1: How did you get into game modding?
AntiSocial: When I was a kid, from about 6, I used to code on a ZX Spectrum from those library books you used to get that taught you how to code – and by taught, I mean you just copied the things wholesale from the book and made minor tweaks. I’ve always coded little games; I’ve never been one to code for the sake of code, or write tools, or engines, or anything like that – I’m interested in the player experience and code is a means to an end. As such, modding was a natural progression – you already have the engine, and you’re just adding an experience onto it – and it’s usually easier than writing on top of an existing engine, especially when you are younger (I started modding rather than playing in BASIC when I was about 12).
ScreamingCricket: I was fresh out of college, I had a degree in Media Arts and Animation with a focus in games, and I wanted to keep my skills up while I was looking for a job in the industry. I really enjoyed Generals and Zero Hour (I’ve always enjoyed the Command and Conquer games) and I was looking to join a mod that wasn’t a remake of a Command and Conquer game or one that didn’t have many of the same subject matter. There were only two Vietnam mods at the time (way back in 2004), a mod called Vietnam Reborn and one called Victor Charlie. Vietnam Reborn looked like it just started up and I wanted to be apart of something from the beginning, so I applied to join, was accepted and started cranking out models. Then like a month or two later, just about everyone on the team quit or just disappeared. Not wanting to waste all that work I did, I picked up the mantel and kept working while looking for reliable team members. I found AntiSocial about a year later, who applied to code when the old leader was running things and got turned down. Was we had a stable team of reliable people, we changed the name from Vietnam Reborn (which I never liked) to Vietnam | Glory Obscured.
2: What advice would you give to people interested in
AntiSocial: Just do it! Start small, and learn as you go. If you start small you are far, far more likely to see the fruits of your labour in a timeframe that means you don’t get bored after a month, and it’s also much more likely to be within a reasonable level. Also, for those who are fresh to making mods, choose an older engine – it’s staggeringly time consuming and overwhelmingly difficult to make anything on modern games, especially FPS games.
Start small, start simple, and don’t be an ideas guy – everybody is an ideas guy. Learn hard skills like code or modelling – something that will be of practical use – and prove that you can do it competently. When you have some real skills, join a small team doing a simple mod. Listen, learn, and don’t over-extend yourself.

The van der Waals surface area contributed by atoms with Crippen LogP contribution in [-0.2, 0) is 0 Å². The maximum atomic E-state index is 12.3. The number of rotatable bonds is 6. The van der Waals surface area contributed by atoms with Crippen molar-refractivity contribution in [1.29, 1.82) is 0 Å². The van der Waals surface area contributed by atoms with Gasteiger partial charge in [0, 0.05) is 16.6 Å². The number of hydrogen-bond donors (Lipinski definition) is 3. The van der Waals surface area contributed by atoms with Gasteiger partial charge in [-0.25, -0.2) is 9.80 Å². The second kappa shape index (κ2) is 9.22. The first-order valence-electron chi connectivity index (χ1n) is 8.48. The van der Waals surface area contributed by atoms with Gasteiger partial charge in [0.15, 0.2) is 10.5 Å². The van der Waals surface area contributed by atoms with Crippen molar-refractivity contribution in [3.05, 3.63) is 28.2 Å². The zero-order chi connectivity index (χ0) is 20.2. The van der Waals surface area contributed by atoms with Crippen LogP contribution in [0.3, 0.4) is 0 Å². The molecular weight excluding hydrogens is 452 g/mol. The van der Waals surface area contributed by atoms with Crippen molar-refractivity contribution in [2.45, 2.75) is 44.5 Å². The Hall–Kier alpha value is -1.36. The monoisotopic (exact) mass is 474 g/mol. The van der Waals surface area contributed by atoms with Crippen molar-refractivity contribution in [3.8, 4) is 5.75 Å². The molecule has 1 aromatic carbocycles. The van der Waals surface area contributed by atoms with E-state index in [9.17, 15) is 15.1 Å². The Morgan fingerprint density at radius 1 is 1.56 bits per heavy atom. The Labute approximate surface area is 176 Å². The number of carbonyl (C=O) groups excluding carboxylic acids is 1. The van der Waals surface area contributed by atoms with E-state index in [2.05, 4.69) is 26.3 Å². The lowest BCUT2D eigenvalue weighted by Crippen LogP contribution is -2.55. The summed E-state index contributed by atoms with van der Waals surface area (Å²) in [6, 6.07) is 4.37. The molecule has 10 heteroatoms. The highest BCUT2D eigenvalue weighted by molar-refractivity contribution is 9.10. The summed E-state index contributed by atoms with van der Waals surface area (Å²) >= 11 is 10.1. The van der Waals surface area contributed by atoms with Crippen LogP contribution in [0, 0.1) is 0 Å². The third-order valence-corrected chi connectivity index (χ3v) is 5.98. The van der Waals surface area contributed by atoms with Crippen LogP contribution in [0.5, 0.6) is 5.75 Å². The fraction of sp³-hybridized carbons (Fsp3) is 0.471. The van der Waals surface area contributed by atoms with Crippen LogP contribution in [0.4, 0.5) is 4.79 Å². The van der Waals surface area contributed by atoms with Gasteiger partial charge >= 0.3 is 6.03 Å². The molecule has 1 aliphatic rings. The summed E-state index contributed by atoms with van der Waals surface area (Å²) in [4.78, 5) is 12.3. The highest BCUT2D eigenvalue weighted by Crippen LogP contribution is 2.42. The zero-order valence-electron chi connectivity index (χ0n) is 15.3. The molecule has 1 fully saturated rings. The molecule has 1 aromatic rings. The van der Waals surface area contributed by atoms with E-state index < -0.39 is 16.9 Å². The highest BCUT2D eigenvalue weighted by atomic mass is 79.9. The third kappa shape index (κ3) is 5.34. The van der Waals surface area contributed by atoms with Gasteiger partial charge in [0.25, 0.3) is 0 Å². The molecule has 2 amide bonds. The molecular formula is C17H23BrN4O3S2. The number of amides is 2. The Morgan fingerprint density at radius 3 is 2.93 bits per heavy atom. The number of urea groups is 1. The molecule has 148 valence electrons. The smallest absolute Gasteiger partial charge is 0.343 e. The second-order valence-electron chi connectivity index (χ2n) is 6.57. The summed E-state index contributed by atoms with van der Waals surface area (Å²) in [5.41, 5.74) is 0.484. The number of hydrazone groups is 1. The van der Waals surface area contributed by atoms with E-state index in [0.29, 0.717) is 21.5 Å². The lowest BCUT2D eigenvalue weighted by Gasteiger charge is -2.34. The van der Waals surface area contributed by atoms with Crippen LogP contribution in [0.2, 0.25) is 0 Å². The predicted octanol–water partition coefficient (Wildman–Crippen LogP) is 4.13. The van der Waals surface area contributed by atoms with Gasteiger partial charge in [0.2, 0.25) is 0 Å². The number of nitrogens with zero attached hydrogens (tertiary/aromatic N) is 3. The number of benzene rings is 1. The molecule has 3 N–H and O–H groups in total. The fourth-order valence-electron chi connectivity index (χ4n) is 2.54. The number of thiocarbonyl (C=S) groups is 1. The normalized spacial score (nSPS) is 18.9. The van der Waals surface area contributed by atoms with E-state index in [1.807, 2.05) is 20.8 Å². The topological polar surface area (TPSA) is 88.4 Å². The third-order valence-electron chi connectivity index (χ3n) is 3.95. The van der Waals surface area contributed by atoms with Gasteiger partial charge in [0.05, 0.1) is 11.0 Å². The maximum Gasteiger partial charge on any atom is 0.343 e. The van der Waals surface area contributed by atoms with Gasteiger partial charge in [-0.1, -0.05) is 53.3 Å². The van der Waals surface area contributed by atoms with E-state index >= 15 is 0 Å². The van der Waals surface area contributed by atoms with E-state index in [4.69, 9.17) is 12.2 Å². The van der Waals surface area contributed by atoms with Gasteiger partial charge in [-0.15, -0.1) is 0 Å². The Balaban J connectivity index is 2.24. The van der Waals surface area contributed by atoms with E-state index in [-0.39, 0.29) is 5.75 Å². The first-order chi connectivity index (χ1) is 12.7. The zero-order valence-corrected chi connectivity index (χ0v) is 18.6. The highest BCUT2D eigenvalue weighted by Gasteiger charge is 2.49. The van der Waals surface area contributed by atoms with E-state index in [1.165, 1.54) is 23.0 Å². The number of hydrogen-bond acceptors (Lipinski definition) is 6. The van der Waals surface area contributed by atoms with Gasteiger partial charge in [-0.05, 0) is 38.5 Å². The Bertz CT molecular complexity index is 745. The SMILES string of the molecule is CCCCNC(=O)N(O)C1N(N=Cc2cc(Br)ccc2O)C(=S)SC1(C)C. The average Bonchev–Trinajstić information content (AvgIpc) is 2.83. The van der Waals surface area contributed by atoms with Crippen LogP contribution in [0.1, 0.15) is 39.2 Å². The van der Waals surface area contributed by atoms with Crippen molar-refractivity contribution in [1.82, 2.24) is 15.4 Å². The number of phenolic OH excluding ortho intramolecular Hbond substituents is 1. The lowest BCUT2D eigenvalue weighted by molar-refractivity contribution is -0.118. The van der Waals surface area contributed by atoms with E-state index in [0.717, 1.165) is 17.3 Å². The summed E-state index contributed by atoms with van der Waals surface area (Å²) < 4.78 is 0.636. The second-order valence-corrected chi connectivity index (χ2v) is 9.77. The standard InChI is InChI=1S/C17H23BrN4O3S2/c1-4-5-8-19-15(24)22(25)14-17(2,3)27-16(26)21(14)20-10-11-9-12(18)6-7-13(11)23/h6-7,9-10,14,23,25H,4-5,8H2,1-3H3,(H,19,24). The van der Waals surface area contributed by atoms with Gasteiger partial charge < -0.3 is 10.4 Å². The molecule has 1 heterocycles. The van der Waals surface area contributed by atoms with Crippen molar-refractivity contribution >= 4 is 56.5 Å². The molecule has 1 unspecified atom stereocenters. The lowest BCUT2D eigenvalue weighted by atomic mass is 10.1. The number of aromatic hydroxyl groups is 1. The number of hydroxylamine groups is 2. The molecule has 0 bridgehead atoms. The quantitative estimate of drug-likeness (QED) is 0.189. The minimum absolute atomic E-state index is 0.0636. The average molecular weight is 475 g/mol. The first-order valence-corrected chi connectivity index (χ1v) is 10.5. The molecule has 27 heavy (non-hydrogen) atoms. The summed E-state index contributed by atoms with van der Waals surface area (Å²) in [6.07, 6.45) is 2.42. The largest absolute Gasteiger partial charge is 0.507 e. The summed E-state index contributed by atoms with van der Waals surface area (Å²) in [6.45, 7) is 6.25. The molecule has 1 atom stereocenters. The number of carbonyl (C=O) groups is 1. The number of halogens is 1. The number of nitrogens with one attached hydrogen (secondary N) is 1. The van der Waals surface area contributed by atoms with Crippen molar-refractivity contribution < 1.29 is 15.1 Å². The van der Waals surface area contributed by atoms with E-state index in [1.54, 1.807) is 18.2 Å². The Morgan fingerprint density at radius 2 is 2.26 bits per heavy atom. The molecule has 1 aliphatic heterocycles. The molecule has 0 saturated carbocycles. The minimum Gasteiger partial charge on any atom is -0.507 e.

ScreamingCricket: Mods are a huge undertaking, especially total conversion mods, requires a massive amount of commitment. Make sure you have a dedicated team of people that get along that all have a similar vision. Mods don’t get made over night, we’ve been working on VGO for over 6 and half years. It also helps to have a structure and hierarchy of people, that way there is always someone to make the final call; this prevents arguing and people leaving over a difference of opinion, at least for the most part. Also be sure to pick a subject matter that you are interested in that you wont be bored with after a few months.
3: Did you ever consider to try applying for a game
company instead of modding?
AntiSocial: I work for a games company; I have worked for the now defunct Bizarre Creations and EAUK in the past, and currently work at Ubisoft Toronto. I do modding because I enjoy being creative director and having full control over my baby – and after 6 years, it really is my baby.
ScreamingCricket: Actually, as mentioned before, modding was a way to keep my skills fresh while looking for a job in the games industry. I was a prop modeler at Tripwire Interactive for Red Orchestra: Ostfront 41-45; then I worked at Bioware Mythic as a Senior World artist on Warhammer Online: Age of Reckoning; and now I’m currently at Carbine Studios as a Senior World Artist working on an unannounced MMO. While I did enjoy making props for games, I do enjoy creating the world players run around in much more.
4: Where did you learn the skills you used/are using to
make Vietnam Glory Obscured ?
AntiSocial: Entirely self-taught. Although I have a Masters in Computer Science, I started modding for C&C ZH a few years before I even began the course, and you don’t need to know how to program to write code in VGO – it’s actually all a very high level scripting language (in fact, it’s not really scripts either – config files would be the closest description that
comes to mind).
ScreamingCricket: I went to college to learn how to make games.
5: What motivated you to start making Vietnam Glory
AntiSocial: I was previously working on a World War I mod for ZH, The Great Trench War, which after about a year and a half sank due to difficulty getting good people and the primary art guy vanishing. I was looking for another ZH mod, and found VGO. While the administration of the mod was tremendously poor at that time, ScreamingCricket impressed me with the rate at which he could pump out textured models, and I figured him and I could produce something great if we worked together. Eventually, as expected, the less competent and the “talkers” vanished, leaving us to re-design the mod and build it from the ground up.